Monday, November 18, 2013
Review: "Undercover Brother" Timeless and Funny
Undercover Brother (2002)
Running time: 86 minutes (1 hour, 26 minutes)
MPAA – PG-13 for language, sexual humor, drug content and campy violence
DIRECTOR: Malcolm D. Lee
WRITERS: John Ridley and Malcolm McCullers, from a story by John Ridley (based upon the Internet series by John Ridley)
PRODUCERS: Brian Grazer, Michael Jenkinson, and Damon Lee
CINEMATOGRAPHER: Tom Priestley Jr.
EDITOR: William Kerr
COMPOSER: Stanley Clarke
Starring: Eddie Griffin, Chris Kattan, Denise Richards, Aunjanue Ellis, Dave Chappelle, Chi McBride, Gary Anthony Williams, Neil Patrick Harris, Billy Dee Williams, Robert Trumbull, J.D. Hall (voice), William Taylor
The subject of this movie review is Undercover Brother, a 2002 comedy and action film from director Malcolm D. Lee. The movie is based on an original Internet animated series created by screenwriter John Ridley. The movie spoofs 1970s blaxploitation films and also James Bond movies via the character “Undercover Brother.” Undercover Brother the movie focuses on a group of secret agents trying to stop “The Man” from derailing an African-American candidate’s presidential campaign.
As a comedy, Undercover Brother, a broad parody of black exploitation films and 70’s Afro-American pop culture, focuses on its characters rather than its simple storyline and straightforward, but thin plot. A light plot is a treacherous path for a film; especially in light of how uneven previous blaxtiploitation parodies were, focusing almost entirely on skewering preconceptions rather than telling a story.
This includes Hollywood Shuffle and I’m Gonna Git you Sucka. Both films rapidly ran out of steam, and Shuffle, which also skewered stereotypes of black people in mainstream Hollywood films, struggled with being both a comedy and social satire. Sucka tried to be both a parody and a conventional action movie (or it certainly seemed that way) and often failed on both counts.
Undercover Brother doesn’t have any of those problems because it’s a straight yuck fest. Any social commentary on the relationships between the skin colors is either simply coincidental or so slyly and quickly interjected that the audience will either miss it or ignore it. Director Malcolm D. Lee (Spike Lee’s cousin and the director of The Best Man) carefully navigates the dangerous straits that are parodies. He keeps things moving, and with a script that makes almost every word an integral part of a joke, he doesn’t have to deal with nuisances like character development. I do have to give the film credit because the jokes are little sharper than they appear. It’s like the mainstream gets to join the mostly black cast for the laughs, but it’s as if the creators aren’t letting them in on the entire joke because “they” might be the punch line.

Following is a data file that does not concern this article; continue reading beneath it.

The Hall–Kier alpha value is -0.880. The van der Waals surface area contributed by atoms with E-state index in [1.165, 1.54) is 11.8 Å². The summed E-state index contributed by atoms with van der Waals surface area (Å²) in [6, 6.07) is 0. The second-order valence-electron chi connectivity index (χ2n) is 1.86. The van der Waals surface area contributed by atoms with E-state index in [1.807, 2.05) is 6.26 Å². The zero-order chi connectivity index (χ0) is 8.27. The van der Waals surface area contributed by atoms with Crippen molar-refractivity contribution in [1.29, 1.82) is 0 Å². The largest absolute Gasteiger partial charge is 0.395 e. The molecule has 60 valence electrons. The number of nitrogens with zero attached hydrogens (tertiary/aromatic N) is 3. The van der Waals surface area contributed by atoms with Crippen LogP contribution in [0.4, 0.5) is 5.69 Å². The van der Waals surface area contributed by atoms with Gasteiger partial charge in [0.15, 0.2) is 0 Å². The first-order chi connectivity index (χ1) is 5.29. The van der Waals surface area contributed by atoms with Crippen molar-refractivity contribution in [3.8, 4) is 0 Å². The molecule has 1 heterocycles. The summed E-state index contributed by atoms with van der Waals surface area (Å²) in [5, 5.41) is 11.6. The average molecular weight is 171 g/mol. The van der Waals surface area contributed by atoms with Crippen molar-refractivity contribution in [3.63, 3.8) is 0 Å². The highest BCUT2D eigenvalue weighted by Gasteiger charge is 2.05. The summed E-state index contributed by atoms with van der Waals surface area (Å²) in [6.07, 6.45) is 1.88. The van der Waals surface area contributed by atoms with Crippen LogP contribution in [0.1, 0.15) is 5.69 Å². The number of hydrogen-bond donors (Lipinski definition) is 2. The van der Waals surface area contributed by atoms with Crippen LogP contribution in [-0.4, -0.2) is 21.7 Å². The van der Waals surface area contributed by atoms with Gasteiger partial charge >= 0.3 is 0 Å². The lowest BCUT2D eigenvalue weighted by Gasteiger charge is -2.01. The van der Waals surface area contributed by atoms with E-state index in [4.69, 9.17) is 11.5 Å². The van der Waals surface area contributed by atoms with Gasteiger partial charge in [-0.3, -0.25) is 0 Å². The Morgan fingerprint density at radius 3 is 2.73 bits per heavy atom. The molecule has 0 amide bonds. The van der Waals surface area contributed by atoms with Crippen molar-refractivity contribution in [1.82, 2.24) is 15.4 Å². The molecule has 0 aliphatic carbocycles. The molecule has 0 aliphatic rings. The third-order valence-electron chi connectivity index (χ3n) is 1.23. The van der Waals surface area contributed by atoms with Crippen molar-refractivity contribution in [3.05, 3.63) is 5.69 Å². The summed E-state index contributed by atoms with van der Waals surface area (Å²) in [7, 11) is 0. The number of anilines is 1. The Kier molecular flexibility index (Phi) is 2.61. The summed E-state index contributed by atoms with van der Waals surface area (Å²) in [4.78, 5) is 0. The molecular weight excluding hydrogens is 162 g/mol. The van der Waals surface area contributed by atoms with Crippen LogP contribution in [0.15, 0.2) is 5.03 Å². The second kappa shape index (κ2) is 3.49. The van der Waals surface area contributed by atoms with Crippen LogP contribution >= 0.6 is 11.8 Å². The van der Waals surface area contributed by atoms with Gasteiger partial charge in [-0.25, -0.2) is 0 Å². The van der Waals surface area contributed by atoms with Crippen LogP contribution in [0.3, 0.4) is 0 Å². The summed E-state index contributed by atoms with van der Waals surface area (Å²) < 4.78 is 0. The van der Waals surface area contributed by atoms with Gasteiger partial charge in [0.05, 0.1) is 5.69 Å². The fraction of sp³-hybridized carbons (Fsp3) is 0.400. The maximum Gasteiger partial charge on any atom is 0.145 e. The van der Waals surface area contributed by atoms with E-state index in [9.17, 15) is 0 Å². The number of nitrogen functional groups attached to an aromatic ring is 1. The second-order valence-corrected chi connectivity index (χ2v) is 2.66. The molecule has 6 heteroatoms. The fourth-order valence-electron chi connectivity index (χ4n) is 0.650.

In the plot, a lone black agent, Undercover Brother (Eddie Griffin), joins B.R.O.T.H.E.R.H.O.O.D., an organization engaged in a secret war against The Man (voice of J.D. Hall), an evil figure who wants to reverse the influence of African-Americans on white American culture. The Man also wants to derail the candidacy of a promising black presidential hopeful (Billy Dee Williams) by controlling his mind. Undercover Brother must also face off against The Man’s main henchman, Mr. Feather (Chris Kattan). Crazed and struggling with own attraction to hip-hop culture, Mr. Feather unleashes the one weapon sure to bring a brother down, an attractive white woman in the form of White She Devil (Denise Richards).
Well, I laughed a lot, and I think that anyone who likes black exploitation films, 70’s black cinema, and movies that poke fun at such will like Brother. The acting is good enough, although Chris Kattan and Dave Chappelle struggle with over the top characters whose routines are too long and often wear out their welcome. Denise Richards, an underrated actress because people focus on her stunningly good looks and super fine body, is underutilized in the film. White She Devil’s successful quest to conquer Brother is funny, the best parody and only true satire in the film, but once her part is over, she is reduced to window dressing. It’s a shame because the dynamic between Brother, White She Devil and the savvy Sistah Girl (Aunjanue Ellis), who is not big on the idea of a black man sleeping with a white woman, is the film’s best subplot.
My reservations aside, I want to see this movie again because what it does well it does oh-so-damn well. The filmmakers are incredibly inspired and when they’re on in this film, I laughed as hard as I’ve ever done watching any movie. Comedy is tricky, so I can only give kudos to this solid effort. And, hey, I have to give props for the film’s large cast of African-Americans.
7 of 10
2003 Black Reel Awards: 6 nominations: “Theatrical - Best Actress” (Aunjanue Ellis), “Theatrical - Best Director” (Malcolm D. Lee), “Theatrical - Best Screenplay (Original or Adapted)” (John Ridley), “Best Film Soundtrack,” “Best Film Poster,” and “Best Song” (Snoop Dogg-performer, Bootsy Collins-performer and song writer, George S. Clinton-song writer, Jerome Brailey-song writer, and Fred Wesley-performer for the song “Undercova Brother (We Got the Funk”)
Updated: Monday, November 18, 2013
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